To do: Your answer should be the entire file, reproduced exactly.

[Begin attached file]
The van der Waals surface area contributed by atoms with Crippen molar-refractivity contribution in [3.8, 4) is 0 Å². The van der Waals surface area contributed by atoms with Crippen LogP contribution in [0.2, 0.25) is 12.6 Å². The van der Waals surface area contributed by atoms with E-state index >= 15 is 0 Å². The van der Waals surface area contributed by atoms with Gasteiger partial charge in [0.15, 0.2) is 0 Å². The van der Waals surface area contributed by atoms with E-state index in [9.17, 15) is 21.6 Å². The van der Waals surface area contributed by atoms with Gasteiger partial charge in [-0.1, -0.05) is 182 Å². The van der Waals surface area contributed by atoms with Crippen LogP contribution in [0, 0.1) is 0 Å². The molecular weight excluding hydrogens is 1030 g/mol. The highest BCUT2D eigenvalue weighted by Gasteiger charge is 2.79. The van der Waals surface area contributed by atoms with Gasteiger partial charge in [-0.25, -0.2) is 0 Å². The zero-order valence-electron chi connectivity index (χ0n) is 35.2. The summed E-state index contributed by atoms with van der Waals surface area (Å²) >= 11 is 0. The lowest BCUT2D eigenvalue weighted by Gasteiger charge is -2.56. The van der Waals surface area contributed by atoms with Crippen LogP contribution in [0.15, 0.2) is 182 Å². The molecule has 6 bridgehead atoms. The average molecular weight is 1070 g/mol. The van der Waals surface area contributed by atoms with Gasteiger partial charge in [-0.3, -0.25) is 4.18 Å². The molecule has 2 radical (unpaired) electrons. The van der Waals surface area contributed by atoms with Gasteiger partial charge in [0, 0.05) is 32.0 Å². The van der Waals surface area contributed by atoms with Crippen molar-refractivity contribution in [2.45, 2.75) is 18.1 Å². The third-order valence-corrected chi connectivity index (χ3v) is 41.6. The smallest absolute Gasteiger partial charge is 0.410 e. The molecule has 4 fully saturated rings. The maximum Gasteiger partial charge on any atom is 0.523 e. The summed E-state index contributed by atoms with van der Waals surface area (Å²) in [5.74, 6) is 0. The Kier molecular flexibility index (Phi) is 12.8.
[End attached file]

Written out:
The van der Waals surface area contributed by atoms with Crippen molar-refractivity contribution in [3.8, 4) is 0 Å². The van der Waals surface area contributed by atoms with Crippen LogP contribution in [0.2, 0.25) is 12.6 Å². The van der Waals surface area contributed by atoms with E-state index >= 15 is 0 Å². The van der Waals surface area contributed by atoms with Gasteiger partial charge in [0.15, 0.2) is 0 Å². The van der Waals surface area contributed by atoms with E-state index in [9.17, 15) is 21.6 Å². The van der Waals surface area contributed by atoms with Gasteiger partial charge in [-0.1, -0.05) is 182 Å². The van der Waals surface area contributed by atoms with Crippen LogP contribution in [0, 0.1) is 0 Å². The molecular weight excluding hydrogens is 1030 g/mol. The highest BCUT2D eigenvalue weighted by Gasteiger charge is 2.79. The van der Waals surface area contributed by atoms with Gasteiger partial charge in [-0.25, -0.2) is 0 Å². The zero-order valence-electron chi connectivity index (χ0n) is 35.2. The summed E-state index contributed by atoms with van der Waals surface area (Å²) >= 11 is 0. The lowest BCUT2D eigenvalue weighted by Gasteiger charge is -2.56. The van der Waals surface area contributed by atoms with Crippen LogP contribution in [0.15, 0.2) is 182 Å². The molecule has 6 bridgehead atoms. The average molecular weight is 1070 g/mol. The van der Waals surface area contributed by atoms with Gasteiger partial charge in [-0.3, -0.25) is 4.18 Å². The molecule has 2 radical (unpaired) electrons. The van der Waals surface area contributed by atoms with Gasteiger partial charge in [0, 0.05) is 32.0 Å². The van der Waals surface area contributed by atoms with Crippen molar-refractivity contribution in [2.45, 2.75) is 18.1 Å². The third-order valence-corrected chi connectivity index (χ3v) is 41.6. The smallest absolute Gasteiger partial charge is 0.410 e. The molecule has 4 fully saturated rings. The maximum Gasteiger partial charge on any atom is 0.523 e. The summed E-state index contributed by atoms with van der Waals surface area (Å²) in [5.74, 6) is 0. The Kier molecular flexibility index (Phi) is 12.8.